Credits Acquisitions Editor Quality Control Technician Michael Roney Dina F Quan Project Editors Permissions Editor Amy Thomas Buscaglia Carmen Krikorian Sharon Eames Media Development Specialist Technical Editor Angela Denny Marc Pawliger Media Development Coordinator Copy Editors Marisa Pearman Laura Stone Lane Barnholtz Book Designer KC Hogue Drew R. Moore Julie Campbell Moss Nancy Rapoport Illustrators Gabriele McCann Proof Editor Angela F. Hunckler Patsy Owens Proofreading and Indexing Project Coordinators York Production Services Danette Nurse Joe Shines Cover Illustrator Peter Kowaleszyn Graphics and Production Specialists Robert Bihlmayer Jude Levinson Michael Lewis Ramses Ramirez Victor Pérez-Varela
About the Author In 1985, Deke McClelland oversaw the implementation of the first personal com- puter-based production department in Boulder, Colorado. He later graduated to be artistic director for Publishing Resources, one of the earliest all-PostScript service bureaus in the United States. These days, Deke is the author of the award-winning titles Photoshop for Windows Bible and Macworld Photoshop Bible (both published by IDG Books Worldwide), now in their eighth year with more copies in print than any other guides on computer graphics. Other best-selling titles include Photoshop For Dummies, Photoshop Studio Secrets, Web Design Studio Secrets (all IDG Books Worldwide), Real World Illustrator 9, and Real World Digital Photography (both Peachpit Press). He also serves as host to sev- eral entertaining and educational video training series, including Total Photoshop, Total InDesign, and Total Illustrator (all Total Training). In 1989, Deke won the Benjamin Franklin Award for Best Computer Book. Since then, he has received honors from the Society for Technical Communication (once in 1994 and twice in 1999), the American Society of Business Press Editors (1995), the Western Publications Association (1999), and the Computer Press Association (1990, 1992, 1994, 1995, 1997, and twice in 1999). In 1999, Book Bytes named Deke its Author of the Year. Deke is presently working on his new visual learning series, Look & Learn, which is slated to include Look & Learn Photoshop and Look & Learn Flash (IDG Books Worldwide). He is a contributing editor for Macworld magazine.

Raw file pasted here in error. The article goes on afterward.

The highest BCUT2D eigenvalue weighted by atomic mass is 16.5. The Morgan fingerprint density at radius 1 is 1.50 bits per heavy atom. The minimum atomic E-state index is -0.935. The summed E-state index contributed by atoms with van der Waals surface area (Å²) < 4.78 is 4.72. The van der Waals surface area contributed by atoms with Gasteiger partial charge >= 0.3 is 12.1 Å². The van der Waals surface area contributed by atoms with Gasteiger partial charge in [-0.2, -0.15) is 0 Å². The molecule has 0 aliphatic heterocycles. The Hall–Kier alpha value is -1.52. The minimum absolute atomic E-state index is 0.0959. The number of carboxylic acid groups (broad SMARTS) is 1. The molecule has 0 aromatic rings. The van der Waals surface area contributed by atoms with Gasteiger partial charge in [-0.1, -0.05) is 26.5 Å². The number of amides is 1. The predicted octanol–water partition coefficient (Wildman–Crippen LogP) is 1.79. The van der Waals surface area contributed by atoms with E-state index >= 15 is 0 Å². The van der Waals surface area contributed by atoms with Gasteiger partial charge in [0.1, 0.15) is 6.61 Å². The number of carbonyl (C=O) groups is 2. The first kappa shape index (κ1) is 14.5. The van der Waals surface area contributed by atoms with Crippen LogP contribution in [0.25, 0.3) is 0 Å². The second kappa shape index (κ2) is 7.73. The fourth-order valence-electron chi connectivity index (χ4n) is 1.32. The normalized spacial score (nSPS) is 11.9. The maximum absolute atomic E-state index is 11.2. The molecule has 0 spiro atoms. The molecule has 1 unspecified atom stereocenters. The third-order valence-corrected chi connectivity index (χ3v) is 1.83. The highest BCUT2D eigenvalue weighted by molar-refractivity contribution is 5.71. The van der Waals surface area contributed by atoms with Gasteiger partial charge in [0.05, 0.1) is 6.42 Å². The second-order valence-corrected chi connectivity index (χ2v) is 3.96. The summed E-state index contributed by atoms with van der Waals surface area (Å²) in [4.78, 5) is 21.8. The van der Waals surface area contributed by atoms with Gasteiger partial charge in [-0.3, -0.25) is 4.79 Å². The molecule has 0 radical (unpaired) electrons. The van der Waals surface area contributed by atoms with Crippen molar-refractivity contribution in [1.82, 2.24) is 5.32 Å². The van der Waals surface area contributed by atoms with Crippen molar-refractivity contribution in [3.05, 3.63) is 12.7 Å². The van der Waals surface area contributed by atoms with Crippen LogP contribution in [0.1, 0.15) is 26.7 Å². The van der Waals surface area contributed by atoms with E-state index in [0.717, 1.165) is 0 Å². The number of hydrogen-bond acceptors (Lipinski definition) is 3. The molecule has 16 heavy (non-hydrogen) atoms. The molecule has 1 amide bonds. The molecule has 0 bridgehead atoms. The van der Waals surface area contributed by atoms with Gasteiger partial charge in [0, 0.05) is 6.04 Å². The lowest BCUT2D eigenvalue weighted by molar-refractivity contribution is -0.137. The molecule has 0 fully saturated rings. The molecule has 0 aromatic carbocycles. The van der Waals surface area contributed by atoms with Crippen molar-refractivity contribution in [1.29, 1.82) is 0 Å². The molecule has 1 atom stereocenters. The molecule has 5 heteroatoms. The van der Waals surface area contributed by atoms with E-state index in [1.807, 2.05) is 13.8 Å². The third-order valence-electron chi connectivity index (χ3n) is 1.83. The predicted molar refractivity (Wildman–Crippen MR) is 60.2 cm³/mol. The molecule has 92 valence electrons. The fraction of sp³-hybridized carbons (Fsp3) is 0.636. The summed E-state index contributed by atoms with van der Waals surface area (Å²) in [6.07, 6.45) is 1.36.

To my mad little Max, and the woman who created him.Two sweeter people you never did see.To see these two people is sweetness indeed.